Questions for Guy Kawasaki, First Apple Evangelist?

Cover crop from <a href="http://www.amazon.com/Enchantment-Changing-Hearts-Minds-Actions/dp/1591843790/ref=sr_1_1?s=books&ie=UTF8&qid=1300832397&sr=1-1">Guy Kawasaki's 1oth book: Enchantment: The Art of Changing Hearts, Minds, and Actions.</a>

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Guy Kawasaki, one the original marketers of the Macintosh computer in 1984, has been called the Dale Carnegie of Silicon Valley for his books on how to enchant friends and influence people. A tech entrepeneur’s tech entrepeneur, his bestselling 10th book, “Enchantment: The Art of Changing Hearts, Minds, and Actions,” came out March 8. I’m interviewing Kawasaki later this week; got a question for Apple’s first evangelist? If there’s a Mac anywhere in your proximity, you might, so please feel free to add them to the comments below and I’ll take a look.

Here are a few I’m tinkering with to get you started:

1) How would you describe the art of (and need for) enchantment to a college student about to enter a challenging job market?

2) Is there an area in American public discourse where people who should be enchanting others currently aren’t?

3) Today’s new tech companies seem generally better organized and less prone to excess than the dot coms of the late ’90s, which is probably great for investors but sort of boring from a party standpoint. Am I right in thinking that start-up culture generally has calmed down and grown up somewhat? 

4) How has Silicon Valley changed most dramatically since you were first at Apple?

5) Given how ubiquitous the glowing Apple logo was at this year’s SXSW Interactive, it’s clear that the concept of Apple evangelism you created continues to succeed. Do you see any downside to the ubiquity of Apple products in geek circles? Do you ever think, ‘hey, maybe that worked a little too well in Silicon Valley?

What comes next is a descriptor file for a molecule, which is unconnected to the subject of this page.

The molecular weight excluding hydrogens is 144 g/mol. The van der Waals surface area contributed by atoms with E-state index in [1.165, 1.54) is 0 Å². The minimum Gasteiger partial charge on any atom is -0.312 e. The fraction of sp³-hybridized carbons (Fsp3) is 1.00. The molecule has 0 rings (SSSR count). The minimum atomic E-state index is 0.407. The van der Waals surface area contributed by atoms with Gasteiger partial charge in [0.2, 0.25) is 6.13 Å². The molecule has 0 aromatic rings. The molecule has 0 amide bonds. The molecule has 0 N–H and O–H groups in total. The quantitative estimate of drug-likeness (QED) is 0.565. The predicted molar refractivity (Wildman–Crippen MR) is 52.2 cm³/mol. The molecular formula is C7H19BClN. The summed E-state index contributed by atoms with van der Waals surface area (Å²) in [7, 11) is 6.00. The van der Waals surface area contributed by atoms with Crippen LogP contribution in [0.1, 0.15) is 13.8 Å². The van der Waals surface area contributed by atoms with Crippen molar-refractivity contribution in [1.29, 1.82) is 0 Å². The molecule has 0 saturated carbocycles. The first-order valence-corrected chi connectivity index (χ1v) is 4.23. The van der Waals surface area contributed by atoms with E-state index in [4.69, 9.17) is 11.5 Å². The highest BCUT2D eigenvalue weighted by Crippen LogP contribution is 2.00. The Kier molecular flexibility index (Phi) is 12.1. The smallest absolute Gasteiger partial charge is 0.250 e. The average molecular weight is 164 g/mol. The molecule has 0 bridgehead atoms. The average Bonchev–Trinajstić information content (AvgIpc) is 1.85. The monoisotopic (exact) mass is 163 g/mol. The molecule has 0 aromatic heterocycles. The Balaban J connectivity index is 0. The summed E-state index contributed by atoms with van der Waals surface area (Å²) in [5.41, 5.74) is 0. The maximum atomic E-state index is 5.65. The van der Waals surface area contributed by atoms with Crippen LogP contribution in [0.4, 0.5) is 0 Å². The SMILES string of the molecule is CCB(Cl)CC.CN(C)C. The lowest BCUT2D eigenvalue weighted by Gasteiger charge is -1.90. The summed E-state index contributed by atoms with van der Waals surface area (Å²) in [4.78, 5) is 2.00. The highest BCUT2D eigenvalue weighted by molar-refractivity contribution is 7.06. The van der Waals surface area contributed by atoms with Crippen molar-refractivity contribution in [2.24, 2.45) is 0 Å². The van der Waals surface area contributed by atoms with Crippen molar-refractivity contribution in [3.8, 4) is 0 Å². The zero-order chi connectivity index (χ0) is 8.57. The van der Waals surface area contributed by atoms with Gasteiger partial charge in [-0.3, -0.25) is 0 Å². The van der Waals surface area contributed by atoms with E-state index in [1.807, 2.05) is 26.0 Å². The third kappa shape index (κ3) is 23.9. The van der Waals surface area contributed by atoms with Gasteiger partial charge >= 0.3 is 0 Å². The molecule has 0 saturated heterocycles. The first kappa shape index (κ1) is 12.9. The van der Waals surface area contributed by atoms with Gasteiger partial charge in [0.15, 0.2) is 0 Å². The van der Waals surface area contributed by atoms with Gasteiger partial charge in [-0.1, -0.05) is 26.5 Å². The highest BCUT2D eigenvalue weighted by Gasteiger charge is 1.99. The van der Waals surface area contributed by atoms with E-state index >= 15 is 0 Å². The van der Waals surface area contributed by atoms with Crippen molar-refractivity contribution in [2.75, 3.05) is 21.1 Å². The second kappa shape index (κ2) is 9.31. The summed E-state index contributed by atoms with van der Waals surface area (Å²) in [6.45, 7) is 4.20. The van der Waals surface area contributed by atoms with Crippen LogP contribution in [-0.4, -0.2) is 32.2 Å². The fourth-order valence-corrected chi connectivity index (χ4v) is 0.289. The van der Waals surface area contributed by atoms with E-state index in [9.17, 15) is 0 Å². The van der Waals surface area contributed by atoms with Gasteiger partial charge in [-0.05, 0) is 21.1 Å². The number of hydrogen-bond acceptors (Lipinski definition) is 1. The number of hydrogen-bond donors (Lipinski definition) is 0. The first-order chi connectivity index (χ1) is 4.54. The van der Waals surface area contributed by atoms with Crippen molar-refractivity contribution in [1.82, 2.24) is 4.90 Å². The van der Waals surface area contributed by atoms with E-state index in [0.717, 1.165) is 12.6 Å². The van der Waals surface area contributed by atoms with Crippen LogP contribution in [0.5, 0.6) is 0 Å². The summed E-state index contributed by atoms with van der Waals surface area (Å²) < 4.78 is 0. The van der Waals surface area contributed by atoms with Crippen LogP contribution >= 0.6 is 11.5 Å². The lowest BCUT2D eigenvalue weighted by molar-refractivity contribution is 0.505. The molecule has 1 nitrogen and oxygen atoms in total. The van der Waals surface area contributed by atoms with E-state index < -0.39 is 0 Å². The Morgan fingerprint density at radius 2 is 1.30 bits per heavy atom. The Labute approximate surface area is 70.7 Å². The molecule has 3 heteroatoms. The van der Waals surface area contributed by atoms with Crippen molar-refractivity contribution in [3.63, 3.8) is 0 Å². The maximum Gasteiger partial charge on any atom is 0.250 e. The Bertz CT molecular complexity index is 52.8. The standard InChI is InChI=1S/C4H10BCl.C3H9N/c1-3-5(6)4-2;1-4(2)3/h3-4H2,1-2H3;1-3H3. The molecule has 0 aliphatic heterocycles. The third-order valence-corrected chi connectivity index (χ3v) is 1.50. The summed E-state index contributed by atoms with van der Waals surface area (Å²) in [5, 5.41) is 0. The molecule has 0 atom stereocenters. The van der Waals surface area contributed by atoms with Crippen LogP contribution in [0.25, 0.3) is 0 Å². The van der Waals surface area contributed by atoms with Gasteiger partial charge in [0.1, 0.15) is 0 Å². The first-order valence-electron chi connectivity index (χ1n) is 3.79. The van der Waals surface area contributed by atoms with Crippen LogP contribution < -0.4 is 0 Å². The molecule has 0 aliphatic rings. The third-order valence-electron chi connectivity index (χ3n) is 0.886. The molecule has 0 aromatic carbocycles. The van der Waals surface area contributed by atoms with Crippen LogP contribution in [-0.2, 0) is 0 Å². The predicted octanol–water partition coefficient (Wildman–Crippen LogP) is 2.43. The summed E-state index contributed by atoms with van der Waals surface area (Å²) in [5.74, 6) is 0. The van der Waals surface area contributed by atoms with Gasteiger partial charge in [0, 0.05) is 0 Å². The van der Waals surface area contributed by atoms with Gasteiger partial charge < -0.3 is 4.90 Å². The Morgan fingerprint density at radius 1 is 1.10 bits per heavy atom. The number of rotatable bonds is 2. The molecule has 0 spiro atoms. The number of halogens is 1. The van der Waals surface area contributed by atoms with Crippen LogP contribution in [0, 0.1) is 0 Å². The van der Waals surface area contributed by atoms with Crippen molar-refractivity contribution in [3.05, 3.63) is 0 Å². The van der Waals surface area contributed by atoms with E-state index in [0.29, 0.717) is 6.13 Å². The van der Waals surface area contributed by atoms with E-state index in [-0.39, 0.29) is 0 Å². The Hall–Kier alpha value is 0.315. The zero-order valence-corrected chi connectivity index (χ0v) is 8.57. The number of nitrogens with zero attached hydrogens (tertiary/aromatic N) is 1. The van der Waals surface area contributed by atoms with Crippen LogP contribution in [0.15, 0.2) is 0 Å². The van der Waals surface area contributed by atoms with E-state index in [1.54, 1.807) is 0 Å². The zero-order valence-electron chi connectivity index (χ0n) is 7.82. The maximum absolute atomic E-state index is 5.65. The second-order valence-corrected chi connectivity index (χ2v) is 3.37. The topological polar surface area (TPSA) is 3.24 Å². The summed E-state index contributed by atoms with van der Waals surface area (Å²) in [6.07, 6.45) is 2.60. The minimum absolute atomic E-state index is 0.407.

6) What one piece of advice would you give to a nonprofit or individual trying to change the world for the better?

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Minority rule, corruption, disinformation, attacks on those who dare tell the truth: There is a direct line from what's happening in Russia and Ukraine to what's happening here at home. And that's what MoJo's Monika Bauerlein writes about in "Their Fight Is Our Fight" to unpack the information war we find ourselves in and share a few examples to show why the power of independent, reader-supported journalism is such a threat to authoritarians.

Corrupt leaders the world over can (and will) try to shut down the truth, but when the truth has millions of people on its side, you can't keep it down for good. And there's no more powerful or urgent argument for your support of Mother Jones' journalism right now than that. We need to raise about $450,000 to hit our online fundraising budget in these next few months, so please read more from Monika and pitch in if you can.

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